By the Bye, You Learn Stuff Reading

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I've picked up many colloquialisms over the years, and it is often humorous when people say what they hear, even if it doesn't make sense. For example, I once overheard someone say that something was happening "for all intensive purposes*."

That made me smile. Those purposes sure do get intense at times.

Of course, I can merely smile because I've had my fair share of misquotes.

I have long loved the phrase "by the by." It feels far more proper/pompous to say, "I'm a pompous person, by the by," instead of "by the way." "By the by" also seems to require a British accent--which I can't do--which just makes the whole thing even better.

Last night, my wife finally convinced me to start reading "Perelandra" out loud to her. Within a few pages, C.S. Lewis has penned "by the bye."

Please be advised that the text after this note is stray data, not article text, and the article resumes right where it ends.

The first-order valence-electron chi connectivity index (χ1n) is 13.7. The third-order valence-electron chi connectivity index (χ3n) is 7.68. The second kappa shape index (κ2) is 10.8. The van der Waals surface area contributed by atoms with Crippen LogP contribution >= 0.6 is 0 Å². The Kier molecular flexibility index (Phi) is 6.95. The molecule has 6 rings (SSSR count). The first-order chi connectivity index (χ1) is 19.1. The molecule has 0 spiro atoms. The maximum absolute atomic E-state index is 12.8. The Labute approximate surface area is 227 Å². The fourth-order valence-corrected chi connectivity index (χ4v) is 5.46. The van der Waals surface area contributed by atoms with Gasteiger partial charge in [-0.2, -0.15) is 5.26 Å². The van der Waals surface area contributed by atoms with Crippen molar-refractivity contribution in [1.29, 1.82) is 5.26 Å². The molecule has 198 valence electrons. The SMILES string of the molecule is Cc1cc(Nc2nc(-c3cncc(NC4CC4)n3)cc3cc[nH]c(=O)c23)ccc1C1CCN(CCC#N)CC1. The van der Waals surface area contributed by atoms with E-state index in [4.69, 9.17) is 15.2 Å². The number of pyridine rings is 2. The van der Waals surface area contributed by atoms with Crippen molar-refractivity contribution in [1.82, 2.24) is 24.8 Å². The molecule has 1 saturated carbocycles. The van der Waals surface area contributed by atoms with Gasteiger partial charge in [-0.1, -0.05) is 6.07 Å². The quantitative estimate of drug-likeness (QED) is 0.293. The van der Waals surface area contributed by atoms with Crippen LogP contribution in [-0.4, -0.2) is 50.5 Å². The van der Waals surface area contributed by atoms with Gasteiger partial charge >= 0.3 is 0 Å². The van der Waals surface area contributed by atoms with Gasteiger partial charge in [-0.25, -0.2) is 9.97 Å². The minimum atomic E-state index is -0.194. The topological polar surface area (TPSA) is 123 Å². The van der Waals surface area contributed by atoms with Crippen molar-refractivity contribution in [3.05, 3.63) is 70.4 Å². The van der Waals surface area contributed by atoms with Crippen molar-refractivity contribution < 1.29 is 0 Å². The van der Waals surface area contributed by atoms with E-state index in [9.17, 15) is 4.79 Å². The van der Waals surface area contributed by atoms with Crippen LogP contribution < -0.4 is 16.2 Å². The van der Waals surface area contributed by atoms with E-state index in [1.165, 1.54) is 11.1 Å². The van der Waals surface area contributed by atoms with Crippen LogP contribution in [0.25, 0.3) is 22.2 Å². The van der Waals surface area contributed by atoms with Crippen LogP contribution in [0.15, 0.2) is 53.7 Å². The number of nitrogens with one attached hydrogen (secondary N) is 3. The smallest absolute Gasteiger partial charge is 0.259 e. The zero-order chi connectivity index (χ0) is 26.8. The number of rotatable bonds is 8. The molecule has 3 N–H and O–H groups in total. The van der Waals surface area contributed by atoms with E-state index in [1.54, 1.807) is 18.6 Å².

<wha?>

So, I looked it up. It seems that "by the bye" is the older way of writing "by the by." Which is odd, by the bye, because shouldn't there be some sort of meaning attached to these words that would render one nonsensical?

Apparently not.

No wonder English is so confusing.

So there you have it. I learned something new... sort of. I guess it isn't exactly "new," per se, more that I learned something more.

Also, turns out that bears don't hibernate. Wasn't aware of that.

~Luke Holzmann
Filmmaker, Writer, Expectant Father

*Should be: "...for all intents and purposes": As in, this happened because someone purposed and intended that it should.

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